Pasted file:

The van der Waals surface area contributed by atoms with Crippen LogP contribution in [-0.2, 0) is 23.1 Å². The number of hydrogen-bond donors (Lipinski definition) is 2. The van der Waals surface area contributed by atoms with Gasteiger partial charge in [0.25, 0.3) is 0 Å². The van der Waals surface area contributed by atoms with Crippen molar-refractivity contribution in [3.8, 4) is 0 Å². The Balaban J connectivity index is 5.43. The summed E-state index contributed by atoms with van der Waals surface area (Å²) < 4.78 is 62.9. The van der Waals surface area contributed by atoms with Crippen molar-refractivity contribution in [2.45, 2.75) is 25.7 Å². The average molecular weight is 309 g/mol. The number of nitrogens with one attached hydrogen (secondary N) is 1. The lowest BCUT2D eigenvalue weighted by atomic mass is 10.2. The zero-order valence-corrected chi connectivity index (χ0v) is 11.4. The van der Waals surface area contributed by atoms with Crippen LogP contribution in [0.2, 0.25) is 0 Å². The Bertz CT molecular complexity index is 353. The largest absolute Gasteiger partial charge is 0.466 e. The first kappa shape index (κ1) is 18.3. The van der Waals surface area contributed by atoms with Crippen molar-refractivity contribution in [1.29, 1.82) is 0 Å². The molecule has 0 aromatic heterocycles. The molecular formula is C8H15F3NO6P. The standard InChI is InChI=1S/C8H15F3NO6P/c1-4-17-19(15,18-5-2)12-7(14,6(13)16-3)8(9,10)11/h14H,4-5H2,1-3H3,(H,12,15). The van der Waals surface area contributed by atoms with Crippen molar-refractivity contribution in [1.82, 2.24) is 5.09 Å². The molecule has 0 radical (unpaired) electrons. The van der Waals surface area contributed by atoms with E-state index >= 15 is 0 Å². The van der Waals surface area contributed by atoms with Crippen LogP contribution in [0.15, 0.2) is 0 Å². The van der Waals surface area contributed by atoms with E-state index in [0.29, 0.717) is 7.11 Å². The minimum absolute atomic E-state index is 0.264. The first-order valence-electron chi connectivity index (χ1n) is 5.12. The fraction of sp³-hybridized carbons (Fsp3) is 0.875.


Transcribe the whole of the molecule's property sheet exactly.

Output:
The van der Waals surface area contributed by atoms with Crippen LogP contribution in [-0.2, 0) is 23.1 Å². The number of hydrogen-bond donors (Lipinski definition) is 2. The van der Waals surface area contributed by atoms with Gasteiger partial charge in [0.25, 0.3) is 0 Å². The van der Waals surface area contributed by atoms with Crippen molar-refractivity contribution in [3.8, 4) is 0 Å². The Balaban J connectivity index is 5.43. The summed E-state index contributed by atoms with van der Waals surface area (Å²) < 4.78 is 62.9. The van der Waals surface area contributed by atoms with Crippen molar-refractivity contribution in [2.45, 2.75) is 25.7 Å². The average molecular weight is 309 g/mol. The number of nitrogens with one attached hydrogen (secondary N) is 1. The lowest BCUT2D eigenvalue weighted by atomic mass is 10.2. The zero-order valence-corrected chi connectivity index (χ0v) is 11.4. The van der Waals surface area contributed by atoms with Crippen LogP contribution in [0.2, 0.25) is 0 Å². The Bertz CT molecular complexity index is 353. The largest absolute Gasteiger partial charge is 0.466 e. The first kappa shape index (κ1) is 18.3. The van der Waals surface area contributed by atoms with Crippen molar-refractivity contribution in [1.29, 1.82) is 0 Å². The molecule has 0 aromatic heterocycles. The molecular formula is C8H15F3NO6P. The standard InChI is InChI=1S/C8H15F3NO6P/c1-4-17-19(15,18-5-2)12-7(14,6(13)16-3)8(9,10)11/h14H,4-5H2,1-3H3,(H,12,15). The van der Waals surface area contributed by atoms with Crippen molar-refractivity contribution in [1.82, 2.24) is 5.09 Å². The molecule has 0 radical (unpaired) electrons. The van der Waals surface area contributed by atoms with E-state index >= 15 is 0 Å². The van der Waals surface area contributed by atoms with Crippen LogP contribution in [0.15, 0.2) is 0 Å². The van der Waals surface area contributed by atoms with E-state index in [0.29, 0.717) is 7.11 Å². The minimum absolute atomic E-state index is 0.264. The first-order valence-electron chi connectivity index (χ1n) is 5.12. The fraction of sp³-hybridized carbons (Fsp3) is 0.875.